Hawthorne Hill: Kale and Gladiola Thoughts Lead to Reflections on Humankind

Up On Hawthorne Hill by Richard DeRosa

Kale and Gladiola Thoughts
Lead to Reflections on Humankind

From my study window I can just make out the withered, bedraggled remains of one of our kale plants. Otherwise, all is snow-mantled and covered up and tucked in for the winter. Down in the barn, where I hung out for a few minutes yesterday staring at the bundled glad bulbs drooping from nails in the rafter, my thoughts turned to, well, the indescribably self-destructive instincts that humanity insists on turning upon itself. Not all that sure what dry glad bulbs and weather-beaten kale have to do with humankind’s worst inflictions upon itself, but there must be some sort of synaptic thing going on because I often find myself ruminating on things existential when in the company of produce.

It reminds me of the time quite a few years ago that I voiced an interest in attending a Buddhist retreat of some sort. My better half nixed that idea by reminding me, as if I did not know it, that I was strange enough already—no need to feed the beast.

So, what existential conundrums might I be thinking about? Frankly, nothing much about human behavior surprises me anymore. I remain optimistic about our chances of pulling out of the many quagmires in which we seem intent on drowning ourselves. But a hell of a tough road lies ahead if this species will, as Faulkner put it years ago, prevail.

Probably not in my lifetime. But like most parents and grandparents, the nature of the world our kids will inherit is worthy of concern.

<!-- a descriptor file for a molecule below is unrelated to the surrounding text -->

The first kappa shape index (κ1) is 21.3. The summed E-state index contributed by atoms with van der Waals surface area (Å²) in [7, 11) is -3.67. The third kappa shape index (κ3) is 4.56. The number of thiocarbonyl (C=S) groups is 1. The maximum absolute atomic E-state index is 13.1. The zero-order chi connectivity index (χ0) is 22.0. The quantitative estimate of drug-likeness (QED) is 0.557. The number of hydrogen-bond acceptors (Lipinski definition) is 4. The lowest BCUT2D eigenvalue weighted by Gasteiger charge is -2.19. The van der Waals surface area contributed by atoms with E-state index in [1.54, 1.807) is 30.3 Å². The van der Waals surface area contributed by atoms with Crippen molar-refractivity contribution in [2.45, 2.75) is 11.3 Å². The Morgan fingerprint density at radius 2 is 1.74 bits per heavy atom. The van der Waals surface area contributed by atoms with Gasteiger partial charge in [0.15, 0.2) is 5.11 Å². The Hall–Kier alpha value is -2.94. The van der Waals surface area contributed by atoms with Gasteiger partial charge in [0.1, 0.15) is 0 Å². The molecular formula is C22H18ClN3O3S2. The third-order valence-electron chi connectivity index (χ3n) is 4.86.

In the normal course of our planetary lives, there are floods, fires, famines and a whole host of natural occurrences that plague us and often take many lives. This lovely globe of ours provides us with a wealth of natural disasters that test our survival skills. Through our collective ingenuity we manage to get by, even improve the state of things. Despite this array of normally occurring challenges, we insist on remaining our own worst enemies. We fight each other over religion. One country decides to take over another by destroying it. We devote money and resources not to finding ways of making sure that everyone has a chance to live a good life, but to build bombs and drones and tanks and missiles that kill indiscriminately. In this regard, Russia’s senseless invasion of Ukraine stands out as the most vivid example, but looking around the world, it is easy to find egregious examples of humankind’s propensity toward cruelty, even downright barbarism. It is easy to suggest that we get our collective act together, but that is not enough. The good news is that more good people are doing the work that needs to be done than the bad, who seem to crowd the newspaper headlines every morning. Of course, the press, especially the TV people, loves nothing more than glorifying the negative. News has become little more than self-serving drama.

Peace on earth is a noble goal for which to strive. One thing I know for sure is that workable, viable solutions rest not on the shoulders of egomaniacal politicians, but within the hearts and minds and actions of individuals, each one of us finding ways to contribute in some small way to our collective weal. It is possible to care deeply about one’s own life and family and friends while at the same time doing something to help others. I have no idea how to subdue the powers of evil that exist now and probably always will.

There is no question in my mind that there are just some people and groups for whom evil and the will to power are their only moral fuel. But drones and missiles and tanks will not win the day. Only individuals like you and me can bring about meaningful change by virtue of our actions and the ways in which we conduct our daily lives. Forget the Beltway.


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